How do you decide whether someone should die? Hang, written by Debbie Tucker Green and presented by Yellow Jacket Productions’ dynamic all-female cast, asks that very question. The play centers in on one victim, played with vigor and equal parts rage and grief by stand out lead Tiannah Viechwag.
Set in the near future, in a United Kingdom where capital punishment is once again legal, it is up the victim of the crime to decide if and how their attacker will die. The victim must answer to two (rather inept) government officials, played with aplomb by Kim Christie and Jessica Flood, whose desperate attempts to comfort the victim only further agitate her. Between the three characters, a sentence must drawn up in order to close the case.
The strength of the piece is the attention that it gives to the emotional impact that violent and tragic crimes have on innocent lives. The victim’s family lives a fear-ridden existence, the root of which is mere the possibility that their attacker will return to wreak havoc, or worse, on their lives. So the victim is certain; she wants him hanged.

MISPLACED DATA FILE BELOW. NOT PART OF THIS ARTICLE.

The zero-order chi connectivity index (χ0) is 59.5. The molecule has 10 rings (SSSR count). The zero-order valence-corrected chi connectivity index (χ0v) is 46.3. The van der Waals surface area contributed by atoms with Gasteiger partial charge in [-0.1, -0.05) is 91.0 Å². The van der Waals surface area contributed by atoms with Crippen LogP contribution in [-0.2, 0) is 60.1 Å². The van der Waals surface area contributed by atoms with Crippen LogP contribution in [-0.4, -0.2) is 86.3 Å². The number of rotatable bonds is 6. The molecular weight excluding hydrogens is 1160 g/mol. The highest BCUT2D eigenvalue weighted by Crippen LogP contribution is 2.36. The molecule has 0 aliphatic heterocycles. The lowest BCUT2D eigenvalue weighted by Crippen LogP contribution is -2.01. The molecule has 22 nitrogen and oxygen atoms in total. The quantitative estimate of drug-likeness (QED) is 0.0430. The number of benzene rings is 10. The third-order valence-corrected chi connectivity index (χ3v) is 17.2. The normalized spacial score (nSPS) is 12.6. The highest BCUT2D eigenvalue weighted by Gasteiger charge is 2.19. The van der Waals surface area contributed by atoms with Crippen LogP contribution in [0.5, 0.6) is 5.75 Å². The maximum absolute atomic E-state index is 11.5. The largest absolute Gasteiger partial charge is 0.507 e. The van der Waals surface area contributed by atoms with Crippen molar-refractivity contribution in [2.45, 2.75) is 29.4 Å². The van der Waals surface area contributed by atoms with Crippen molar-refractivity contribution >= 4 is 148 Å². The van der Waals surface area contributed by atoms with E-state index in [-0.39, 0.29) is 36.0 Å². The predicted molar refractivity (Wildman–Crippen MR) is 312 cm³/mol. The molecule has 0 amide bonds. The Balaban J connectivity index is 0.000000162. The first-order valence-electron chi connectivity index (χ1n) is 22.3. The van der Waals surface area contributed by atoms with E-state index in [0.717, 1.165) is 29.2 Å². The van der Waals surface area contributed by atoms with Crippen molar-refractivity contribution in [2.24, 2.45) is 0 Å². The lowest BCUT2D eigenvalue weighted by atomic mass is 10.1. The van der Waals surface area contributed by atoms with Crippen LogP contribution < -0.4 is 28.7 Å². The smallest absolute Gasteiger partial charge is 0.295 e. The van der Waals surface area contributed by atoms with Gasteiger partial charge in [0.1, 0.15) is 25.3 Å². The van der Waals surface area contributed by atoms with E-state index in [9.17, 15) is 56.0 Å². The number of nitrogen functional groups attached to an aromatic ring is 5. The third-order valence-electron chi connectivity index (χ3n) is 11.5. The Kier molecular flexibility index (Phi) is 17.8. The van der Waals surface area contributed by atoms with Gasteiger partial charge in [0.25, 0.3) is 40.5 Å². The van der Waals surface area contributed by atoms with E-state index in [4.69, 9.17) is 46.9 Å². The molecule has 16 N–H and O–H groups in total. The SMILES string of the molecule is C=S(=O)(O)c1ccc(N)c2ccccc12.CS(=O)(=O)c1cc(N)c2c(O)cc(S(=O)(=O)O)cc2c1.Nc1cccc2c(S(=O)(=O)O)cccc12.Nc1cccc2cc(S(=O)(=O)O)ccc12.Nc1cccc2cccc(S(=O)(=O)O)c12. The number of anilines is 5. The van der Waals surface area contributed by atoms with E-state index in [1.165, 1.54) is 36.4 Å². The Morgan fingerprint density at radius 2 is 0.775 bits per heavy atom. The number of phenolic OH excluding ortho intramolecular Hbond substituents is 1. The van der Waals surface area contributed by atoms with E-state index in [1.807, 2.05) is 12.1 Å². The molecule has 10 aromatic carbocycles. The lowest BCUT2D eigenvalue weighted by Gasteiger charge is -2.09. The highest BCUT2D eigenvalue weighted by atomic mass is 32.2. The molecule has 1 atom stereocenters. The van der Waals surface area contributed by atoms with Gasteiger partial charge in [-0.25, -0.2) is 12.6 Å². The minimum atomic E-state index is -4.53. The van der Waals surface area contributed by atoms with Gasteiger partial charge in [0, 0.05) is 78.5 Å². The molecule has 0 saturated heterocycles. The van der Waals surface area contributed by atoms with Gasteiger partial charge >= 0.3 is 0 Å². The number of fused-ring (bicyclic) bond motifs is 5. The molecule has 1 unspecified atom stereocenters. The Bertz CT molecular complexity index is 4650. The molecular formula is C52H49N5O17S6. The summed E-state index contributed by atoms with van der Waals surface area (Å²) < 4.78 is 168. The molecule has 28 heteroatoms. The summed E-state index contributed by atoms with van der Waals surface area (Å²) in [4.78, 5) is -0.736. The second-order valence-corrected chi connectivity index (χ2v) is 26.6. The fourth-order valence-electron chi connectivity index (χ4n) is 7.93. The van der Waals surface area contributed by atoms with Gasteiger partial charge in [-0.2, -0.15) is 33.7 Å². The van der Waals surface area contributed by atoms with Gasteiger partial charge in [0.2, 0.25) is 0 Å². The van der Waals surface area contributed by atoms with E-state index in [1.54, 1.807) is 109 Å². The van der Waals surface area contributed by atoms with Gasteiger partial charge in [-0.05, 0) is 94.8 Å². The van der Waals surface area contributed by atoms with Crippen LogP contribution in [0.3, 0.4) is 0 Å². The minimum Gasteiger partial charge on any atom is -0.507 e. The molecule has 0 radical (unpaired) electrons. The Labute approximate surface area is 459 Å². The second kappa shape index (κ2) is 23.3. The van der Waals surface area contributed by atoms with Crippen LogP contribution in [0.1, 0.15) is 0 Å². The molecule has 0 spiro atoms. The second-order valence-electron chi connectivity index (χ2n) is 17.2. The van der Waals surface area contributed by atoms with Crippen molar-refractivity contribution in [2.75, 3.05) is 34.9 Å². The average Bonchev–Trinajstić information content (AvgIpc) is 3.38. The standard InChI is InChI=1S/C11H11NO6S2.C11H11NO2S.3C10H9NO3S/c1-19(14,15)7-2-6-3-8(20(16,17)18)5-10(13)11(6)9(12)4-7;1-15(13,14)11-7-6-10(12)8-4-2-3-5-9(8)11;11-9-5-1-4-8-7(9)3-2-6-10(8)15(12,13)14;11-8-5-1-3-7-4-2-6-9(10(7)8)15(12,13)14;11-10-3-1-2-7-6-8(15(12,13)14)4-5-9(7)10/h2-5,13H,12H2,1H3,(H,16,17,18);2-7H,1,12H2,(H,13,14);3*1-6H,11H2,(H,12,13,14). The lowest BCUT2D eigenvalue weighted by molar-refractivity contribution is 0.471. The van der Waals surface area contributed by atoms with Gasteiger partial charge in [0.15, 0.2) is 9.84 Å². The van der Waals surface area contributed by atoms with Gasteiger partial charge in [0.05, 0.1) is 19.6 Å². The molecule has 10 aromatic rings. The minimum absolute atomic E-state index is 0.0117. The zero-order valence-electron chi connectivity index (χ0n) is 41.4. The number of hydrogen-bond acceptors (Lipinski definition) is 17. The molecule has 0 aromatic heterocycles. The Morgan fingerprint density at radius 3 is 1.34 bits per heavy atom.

Hang, however leaves something unanswered. What exactly happened to the victim’s family? Did an armed intruder rob them? Was someone, possibly the victim or one of her children, violently attacked? Was someone in fact killed? There’s no way to know, as the victim’s accounts of the incident are largely emotional – the screams of her children, his blue eyes glaring at her.
Although the emotional focus on the events tells a poignant story, and in this case gives room for Ms. Viechwag’s talent to shine, it leaves us asking the question: what crime could – should – someone die for committing? We don’t know the specifics of the crime, and this omission makes it difficult to fully understand the victim’s pain.
The death penalty is currently illegal in most western nations, the United States being the exception. There, most states with legal capital punishment use it for homicidal crimes. In a few cases, the death penalty can be used for non-homicidal crimes, especially the kidnapping and rape of a child. In this hypothetical Great Britain, what is the law? Can it be a sentence for a non-homicidal crime? Of course, the larger question, is whether or not the death penalty should be a part of our future at all.
With a dramatic score and observant direction by Kevin Russell, Yellow Jacket’s Hang does an exquisite job of making you feel the weight of both the crime and the punishment.